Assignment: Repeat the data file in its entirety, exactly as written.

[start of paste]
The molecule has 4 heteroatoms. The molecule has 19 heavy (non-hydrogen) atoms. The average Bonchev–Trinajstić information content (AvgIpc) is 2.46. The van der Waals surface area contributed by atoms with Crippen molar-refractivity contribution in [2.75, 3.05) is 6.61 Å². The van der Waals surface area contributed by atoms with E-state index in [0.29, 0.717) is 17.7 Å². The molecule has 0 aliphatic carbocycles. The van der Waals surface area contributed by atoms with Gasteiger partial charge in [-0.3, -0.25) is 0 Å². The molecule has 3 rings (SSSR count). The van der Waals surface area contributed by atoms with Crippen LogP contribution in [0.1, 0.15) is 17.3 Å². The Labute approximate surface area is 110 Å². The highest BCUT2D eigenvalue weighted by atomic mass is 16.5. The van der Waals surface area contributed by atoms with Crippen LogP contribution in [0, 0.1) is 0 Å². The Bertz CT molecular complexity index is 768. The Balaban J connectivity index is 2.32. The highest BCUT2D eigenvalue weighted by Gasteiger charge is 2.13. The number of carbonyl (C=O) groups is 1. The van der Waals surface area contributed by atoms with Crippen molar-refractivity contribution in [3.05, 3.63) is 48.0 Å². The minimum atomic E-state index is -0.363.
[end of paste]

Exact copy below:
The molecule has 4 heteroatoms. The molecule has 19 heavy (non-hydrogen) atoms. The average Bonchev–Trinajstić information content (AvgIpc) is 2.46. The van der Waals surface area contributed by atoms with Crippen molar-refractivity contribution in [2.75, 3.05) is 6.61 Å². The van der Waals surface area contributed by atoms with E-state index in [0.29, 0.717) is 17.7 Å². The molecule has 0 aliphatic carbocycles. The van der Waals surface area contributed by atoms with Gasteiger partial charge in [-0.3, -0.25) is 0 Å². The molecule has 3 rings (SSSR count). The van der Waals surface area contributed by atoms with Crippen LogP contribution in [0.1, 0.15) is 17.3 Å². The Labute approximate surface area is 110 Å². The highest BCUT2D eigenvalue weighted by atomic mass is 16.5. The van der Waals surface area contributed by atoms with Crippen LogP contribution in [0, 0.1) is 0 Å². The Bertz CT molecular complexity index is 768. The Balaban J connectivity index is 2.32. The highest BCUT2D eigenvalue weighted by Gasteiger charge is 2.13. The number of carbonyl (C=O) groups is 1. The van der Waals surface area contributed by atoms with Crippen molar-refractivity contribution in [3.05, 3.63) is 48.0 Å². The minimum atomic E-state index is -0.363.